Fri, 03 Nov 2000

Underdog Iwawaki stuns Lidya, entertains badminton lovers

JAKARTA (JP): When her name was called, everybody at the US$150,000 JVC Asian Badminton Championships at Senayan Indoor Stadium expected an easy victory for second seed Lidya Djaelawidjaja of Indonesia.

When underdog Fumi Iwawaki walked onto the court, she brought with her only two rackets, a towel and a black leather wallet, and her clothes seemed too big for her skinny frame. Her appearance elicited some laughter from the crowd.

But the 21-year-old Japanese shocked the spectators, Lidya and Indonesian women's singles coaches Liang Chiusia and Kho Mei Hwa with her all-out performance. She covered the entire court and prevented the 1999 Indonesia Open winner from scoring with her offensive strokes.

The smiling Iwawaki, an underdog at the event, played with increasing motivation and self-confidence, a stark contrast to Lidya, who seemed to be unable to overcome the pressure.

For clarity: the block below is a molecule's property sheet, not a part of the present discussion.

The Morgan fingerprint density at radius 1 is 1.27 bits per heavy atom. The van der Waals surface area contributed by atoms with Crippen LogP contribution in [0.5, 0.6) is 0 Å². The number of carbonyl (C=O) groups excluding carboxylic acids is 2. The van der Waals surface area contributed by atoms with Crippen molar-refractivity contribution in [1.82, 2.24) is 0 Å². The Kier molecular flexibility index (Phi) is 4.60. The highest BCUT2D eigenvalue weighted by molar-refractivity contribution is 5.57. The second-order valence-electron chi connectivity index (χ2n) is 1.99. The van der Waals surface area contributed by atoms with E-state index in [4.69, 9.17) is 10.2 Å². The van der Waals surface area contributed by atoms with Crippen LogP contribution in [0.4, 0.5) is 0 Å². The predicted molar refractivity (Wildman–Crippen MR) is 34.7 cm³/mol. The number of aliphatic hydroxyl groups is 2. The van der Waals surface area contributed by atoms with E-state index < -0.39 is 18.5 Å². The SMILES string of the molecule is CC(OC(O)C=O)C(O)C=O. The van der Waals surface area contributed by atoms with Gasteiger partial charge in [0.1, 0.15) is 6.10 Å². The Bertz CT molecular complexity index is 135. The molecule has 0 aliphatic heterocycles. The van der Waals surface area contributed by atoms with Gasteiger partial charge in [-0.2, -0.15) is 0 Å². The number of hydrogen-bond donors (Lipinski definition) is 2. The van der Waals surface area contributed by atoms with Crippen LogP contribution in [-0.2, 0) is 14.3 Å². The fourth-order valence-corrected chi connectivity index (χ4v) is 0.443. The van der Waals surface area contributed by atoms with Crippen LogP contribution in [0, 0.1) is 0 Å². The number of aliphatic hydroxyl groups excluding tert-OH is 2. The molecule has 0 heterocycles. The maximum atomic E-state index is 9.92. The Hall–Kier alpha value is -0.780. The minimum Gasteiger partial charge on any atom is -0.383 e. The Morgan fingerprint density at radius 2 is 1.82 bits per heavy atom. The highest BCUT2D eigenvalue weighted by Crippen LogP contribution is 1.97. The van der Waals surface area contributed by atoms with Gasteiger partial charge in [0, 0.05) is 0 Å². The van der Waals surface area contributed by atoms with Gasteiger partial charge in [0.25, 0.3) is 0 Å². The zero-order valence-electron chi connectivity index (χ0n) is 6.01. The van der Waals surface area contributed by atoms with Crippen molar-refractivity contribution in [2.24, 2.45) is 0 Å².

The crowd, which earlier laughed at her, was soon cheering Iwawaki's passing shots, sharp smashes and neat net play.

When she won the match, she stared at the court in disbelief and flashed a wide smile at her cheering teammates.

When she was asked what her strategy was in defeating Lidya, Iwawaki only said: "No, I didn't have any strategy on the court. I only wanted to perform well."

Her statement should be seen as a wake-up call for Chiusia and Mei Hwa, with the badminton newcomer, going in without a strategy, performing well enough to score this shocking upset on Thursday.

Iwawaki was born in Ishikawa on Aug. 25, 1979. She first took up badminton when she was 9 with her hometown club, where she was coached by Yoshimitsu Matsuda, former Japanese national champion and the father of men's singles player Keita Matsuda.

"When I started playing badminton, it was only as a hobby. But afterward, the sport was very interesting and I decided to become a serious player."

She is on the Waseda University badminton team, where she is in her third year at the university's social science department.

Iwawaki's first international tournament was the Jakarta Open in 1995.

Asked if she wanted to follow in the footsteps of 1998 Asian Games gold medalist Kanako Yonekura and Olympian Yasuko Mizui, Iwawaki said she has not yet given it any thought.

"I just want to enjoy playing badminton. I don't want to think about targets or ambitions. All I have to do is perform well," she said, once again flashing her wide smile. (yan)